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Account-Based Marketing: What Content Marketers Need to Know


To market its webinar, InsightSquared went the extra mile. It bought 248 copies of the presenter’s book. The author autographed the books with an invitation to attend the webinar. Each one included a bookmark with a URL to register.

Then, the company targeted everybody who visited its website with the same domain as an invitee.

Webinar day arrived. Six people attended.

A complete content marketing disaster.

But at the end of the quarter, the book-invitation webinar campaign was the most effective one to influence the deals that got done.


How did a content marketing calamity turn into a big sales success?

Account-based marketing.

That’s how Joe Chernov, vice president of marketing at InsightSquared, explains it in his session Account-Based Marketing vs. Content Marketing: Friend or Foe? at Content Marketing World 2016.

“Content marketing leaves off at a certain point, but business goals go a little beyond that,” Joe says. Account-based marketing can fill in those gaps.


InsightSquared combined content marketing and account-based marketing for its webinar-focused campaign. “We confused people. We gave the reps an excuse to call to un-confuse people,” Joe says, noting that a sales rep on the phone with a potential customer is a big win in the sales process.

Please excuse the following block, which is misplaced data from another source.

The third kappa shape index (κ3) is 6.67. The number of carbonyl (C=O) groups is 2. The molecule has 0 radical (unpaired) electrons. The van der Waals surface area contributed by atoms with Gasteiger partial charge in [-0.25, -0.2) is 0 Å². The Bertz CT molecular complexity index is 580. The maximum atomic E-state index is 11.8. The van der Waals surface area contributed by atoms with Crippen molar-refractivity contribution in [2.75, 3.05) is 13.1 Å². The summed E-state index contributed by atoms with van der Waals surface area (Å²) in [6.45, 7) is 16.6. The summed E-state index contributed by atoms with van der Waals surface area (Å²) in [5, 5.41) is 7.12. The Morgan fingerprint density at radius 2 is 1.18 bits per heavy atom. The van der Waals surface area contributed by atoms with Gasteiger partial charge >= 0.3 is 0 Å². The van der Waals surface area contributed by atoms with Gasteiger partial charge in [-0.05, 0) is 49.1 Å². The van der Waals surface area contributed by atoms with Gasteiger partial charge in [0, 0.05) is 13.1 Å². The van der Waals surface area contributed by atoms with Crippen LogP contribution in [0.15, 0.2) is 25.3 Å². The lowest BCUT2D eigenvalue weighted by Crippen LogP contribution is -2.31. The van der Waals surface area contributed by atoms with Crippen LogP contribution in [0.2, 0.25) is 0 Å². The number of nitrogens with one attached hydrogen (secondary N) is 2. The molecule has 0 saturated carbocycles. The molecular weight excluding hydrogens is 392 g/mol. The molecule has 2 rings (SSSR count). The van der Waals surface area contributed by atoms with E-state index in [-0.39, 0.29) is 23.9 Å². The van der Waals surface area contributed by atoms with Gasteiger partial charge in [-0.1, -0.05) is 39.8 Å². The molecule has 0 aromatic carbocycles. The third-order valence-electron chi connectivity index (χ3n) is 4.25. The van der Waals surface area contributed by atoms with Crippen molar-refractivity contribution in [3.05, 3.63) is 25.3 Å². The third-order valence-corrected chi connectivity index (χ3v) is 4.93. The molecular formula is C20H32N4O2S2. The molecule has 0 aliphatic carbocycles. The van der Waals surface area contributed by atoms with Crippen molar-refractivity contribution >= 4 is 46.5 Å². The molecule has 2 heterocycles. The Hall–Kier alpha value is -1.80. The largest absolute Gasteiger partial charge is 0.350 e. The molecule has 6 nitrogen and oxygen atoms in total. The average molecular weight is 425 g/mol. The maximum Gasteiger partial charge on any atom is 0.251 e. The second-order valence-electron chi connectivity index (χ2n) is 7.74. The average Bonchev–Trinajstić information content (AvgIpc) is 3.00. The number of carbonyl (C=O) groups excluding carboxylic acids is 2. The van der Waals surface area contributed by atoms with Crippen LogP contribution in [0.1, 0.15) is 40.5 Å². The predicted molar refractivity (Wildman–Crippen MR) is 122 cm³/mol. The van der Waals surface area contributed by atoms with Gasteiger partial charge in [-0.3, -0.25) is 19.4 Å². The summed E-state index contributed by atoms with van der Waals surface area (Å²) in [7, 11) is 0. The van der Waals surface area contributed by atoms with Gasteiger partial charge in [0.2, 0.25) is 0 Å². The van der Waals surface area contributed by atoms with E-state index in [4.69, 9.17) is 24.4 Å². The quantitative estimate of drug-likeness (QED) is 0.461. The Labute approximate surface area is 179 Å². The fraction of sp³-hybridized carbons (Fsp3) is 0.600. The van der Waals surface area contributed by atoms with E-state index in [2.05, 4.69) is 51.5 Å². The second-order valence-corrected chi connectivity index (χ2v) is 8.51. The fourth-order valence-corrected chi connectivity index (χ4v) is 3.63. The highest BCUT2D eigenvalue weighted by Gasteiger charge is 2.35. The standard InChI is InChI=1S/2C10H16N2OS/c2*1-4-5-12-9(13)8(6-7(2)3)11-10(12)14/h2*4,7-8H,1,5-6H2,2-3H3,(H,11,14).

Beware of false choice

Joe argues that the choice for marketers is not an either-or proposition. Brands should use content marketing AND account-based marketing (ABM). “Our job (as marketers) is to grow our business,” he says.

Brands should use #contentmarketing & account-based marketing, says @JChernov. Share on X

By carving segments from your larger target audience and subdividing those into various cohorts (i.e., accounts with common attributes), you can create smaller highly targeted customized campaigns – flipping the sales funnel upside down.

“Yields will be at least or greater to the wide-mouth funnel approach that is content marketing,” Joe says.

Don’t have a low-bar strategy

“Show how I’m measured and I’ll show you how I’ll behave,” Joe says.

If marketing success is measured by the quantity of marketing-qualified leads produced, the bar to create such a lead will be set as low as possible. Marketers will do what they think will produce the biggest numbers, not necessarily the best leads.

MQLs transfer the problem to the sales team. “(You’re) giving them junk,” Joe says.